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Published: October 23rd 2014
The highlight of today's driving was to travel over the 1500 meter high Ma Pi Leng pass. One of the most spectacular parts of this road covers a distance of only 22 kilometers which begins soon after you leave Meo Vac headed towards Dong Van. The road was originally built by the ethnic groups in the area - the H'mong group that were that we saw at Meo Vac, Zao and Tay minority and the LoLo group that we would see when we visited the Sa Phin markets later in the day. However it was rebuilt in 1994 after suffering severe damage from the Chinese military. Unfortunately the photos I took that day do not do the spectacular scenery any favours, due to the smoke haze and my camera's ability.
Though the distance wasn't great it took quite a while to reach the lookout at the top of the pass. At times we were way above the river (about 1 kilometer below) which threaded through the valley. It was truly stunning scenery as, though we were passing through the massive limestone rocks of the plateau, below the road, dropping steeply down into the valleys were terraces of rice paddies. The
terraces were still green so the harvest hadn't finished. Corn seemed to be the only other crop growing but that had all already been harvested, leaving just the piles of dead stalks stacked into piles.
The road was very narrow and thankfully we didn't see much other traffic. It would be a fabulous trip to do on a motorbike, though not one I would wish to undertake on the small scooters that we saw the few other Western tourists riding. At the top of the pass we enjoyed a coffee and revelled in the view as we watched a group of young Vietnamese travellers dress up and pose in traditional costumes, using the amazing scenery behind them as a backdrop. In stark contrast just below us on the steep rocky slopes a group of young ethnic girls were working cultivating their crops.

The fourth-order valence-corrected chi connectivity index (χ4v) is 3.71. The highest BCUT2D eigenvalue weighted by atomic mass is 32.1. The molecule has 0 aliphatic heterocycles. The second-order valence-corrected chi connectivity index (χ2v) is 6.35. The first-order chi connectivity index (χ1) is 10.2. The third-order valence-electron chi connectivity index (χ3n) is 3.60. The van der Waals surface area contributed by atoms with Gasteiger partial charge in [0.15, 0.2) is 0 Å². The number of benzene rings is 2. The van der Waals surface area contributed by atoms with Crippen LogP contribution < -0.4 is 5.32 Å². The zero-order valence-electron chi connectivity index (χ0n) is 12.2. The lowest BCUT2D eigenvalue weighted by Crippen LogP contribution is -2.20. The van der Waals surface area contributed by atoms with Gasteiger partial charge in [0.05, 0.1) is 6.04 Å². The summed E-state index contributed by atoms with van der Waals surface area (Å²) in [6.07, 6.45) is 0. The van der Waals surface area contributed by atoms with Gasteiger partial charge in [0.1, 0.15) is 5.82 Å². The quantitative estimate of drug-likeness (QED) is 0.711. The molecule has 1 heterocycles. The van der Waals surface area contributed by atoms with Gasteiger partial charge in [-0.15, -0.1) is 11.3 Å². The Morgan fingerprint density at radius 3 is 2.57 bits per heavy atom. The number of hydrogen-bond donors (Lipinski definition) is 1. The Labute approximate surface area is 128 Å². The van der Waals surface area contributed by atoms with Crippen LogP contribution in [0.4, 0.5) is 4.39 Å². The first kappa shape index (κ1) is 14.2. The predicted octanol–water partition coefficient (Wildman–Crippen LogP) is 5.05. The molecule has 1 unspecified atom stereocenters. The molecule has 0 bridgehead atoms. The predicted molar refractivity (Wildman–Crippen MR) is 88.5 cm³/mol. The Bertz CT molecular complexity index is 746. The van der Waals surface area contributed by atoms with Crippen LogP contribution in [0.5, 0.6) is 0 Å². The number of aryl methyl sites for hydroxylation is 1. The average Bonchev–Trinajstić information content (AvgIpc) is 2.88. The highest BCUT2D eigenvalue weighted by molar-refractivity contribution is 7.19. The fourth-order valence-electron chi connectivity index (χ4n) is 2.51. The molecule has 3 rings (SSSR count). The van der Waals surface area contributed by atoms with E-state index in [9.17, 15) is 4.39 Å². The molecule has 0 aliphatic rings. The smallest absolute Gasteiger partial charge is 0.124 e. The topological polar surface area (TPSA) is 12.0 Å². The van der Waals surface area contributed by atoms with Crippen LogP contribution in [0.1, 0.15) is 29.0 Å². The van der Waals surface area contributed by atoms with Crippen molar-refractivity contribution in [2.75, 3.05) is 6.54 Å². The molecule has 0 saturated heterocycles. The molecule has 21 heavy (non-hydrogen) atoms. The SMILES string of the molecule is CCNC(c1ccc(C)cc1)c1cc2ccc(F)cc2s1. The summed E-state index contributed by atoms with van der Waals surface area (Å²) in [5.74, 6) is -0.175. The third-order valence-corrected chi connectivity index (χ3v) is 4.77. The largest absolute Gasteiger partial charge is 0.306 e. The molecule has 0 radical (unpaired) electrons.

Before we left this beautiful spot we spread some more of David's ashes - he would have loved the deep valley into which his ashes dropped.
We can not recommend this amazing part of the world enough. We've visited Sapa twice and it has it's own beauty which is shared by many other tourists but
Ha Giang is still very off the beaten track. But for how much longer? The people we met hereare still curious, open, very friendly and welcoming. The impact of tourism has not as yet changed this beautiful part of the world.
From there we continued driving the narrow winding roads - both of us with the windows wound down and heads out trying to absorb as much as we could. We passed many people working in the fields and walking along the road carrying big piles of greenery on their backs to be used as stock feed. The villages we passed through were a combination of traditional mud brick or roughly constructed besser block houses. There was certainly no evidence of wealth - most families would have been struggling to survive there I think. We stopped regularly for photos and to visit a few tiny villages. Tuin was extremely obliging when photo stops were requested. Mid morning we arrived at Sa Phin market. We knew we were close when we started passing groups of women, baskets on their backs loaded with goods, walking along the edges of the road.
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